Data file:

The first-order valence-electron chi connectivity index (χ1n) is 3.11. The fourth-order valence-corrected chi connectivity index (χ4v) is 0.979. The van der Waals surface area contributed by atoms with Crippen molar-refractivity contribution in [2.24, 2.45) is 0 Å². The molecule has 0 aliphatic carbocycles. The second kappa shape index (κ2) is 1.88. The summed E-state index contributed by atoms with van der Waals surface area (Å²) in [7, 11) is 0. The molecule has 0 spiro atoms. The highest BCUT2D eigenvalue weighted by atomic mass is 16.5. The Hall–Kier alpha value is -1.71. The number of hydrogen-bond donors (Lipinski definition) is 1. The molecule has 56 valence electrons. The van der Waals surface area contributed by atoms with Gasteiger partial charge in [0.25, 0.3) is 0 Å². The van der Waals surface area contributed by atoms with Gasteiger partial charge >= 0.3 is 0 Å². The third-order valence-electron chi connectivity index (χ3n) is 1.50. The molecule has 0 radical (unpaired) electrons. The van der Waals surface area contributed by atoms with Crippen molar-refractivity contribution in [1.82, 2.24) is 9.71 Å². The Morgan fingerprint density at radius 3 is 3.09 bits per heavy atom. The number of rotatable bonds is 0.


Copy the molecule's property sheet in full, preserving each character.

The first-order valence-electron chi connectivity index (χ1n) is 3.11. The fourth-order valence-corrected chi connectivity index (χ4v) is 0.979. The van der Waals surface area contributed by atoms with Crippen molar-refractivity contribution in [2.24, 2.45) is 0 Å². The molecule has 0 aliphatic carbocycles. The second kappa shape index (κ2) is 1.88. The summed E-state index contributed by atoms with van der Waals surface area (Å²) in [7, 11) is 0. The molecule has 0 spiro atoms. The highest BCUT2D eigenvalue weighted by atomic mass is 16.5. The Hall–Kier alpha value is -1.71. The number of hydrogen-bond donors (Lipinski definition) is 1. The molecule has 56 valence electrons. The van der Waals surface area contributed by atoms with Gasteiger partial charge in [0.25, 0.3) is 0 Å². The van der Waals surface area contributed by atoms with Gasteiger partial charge >= 0.3 is 0 Å². The third-order valence-electron chi connectivity index (χ3n) is 1.50. The molecule has 0 radical (unpaired) electrons. The van der Waals surface area contributed by atoms with Crippen molar-refractivity contribution in [1.82, 2.24) is 9.71 Å². The Morgan fingerprint density at radius 3 is 3.09 bits per heavy atom. The number of rotatable bonds is 0.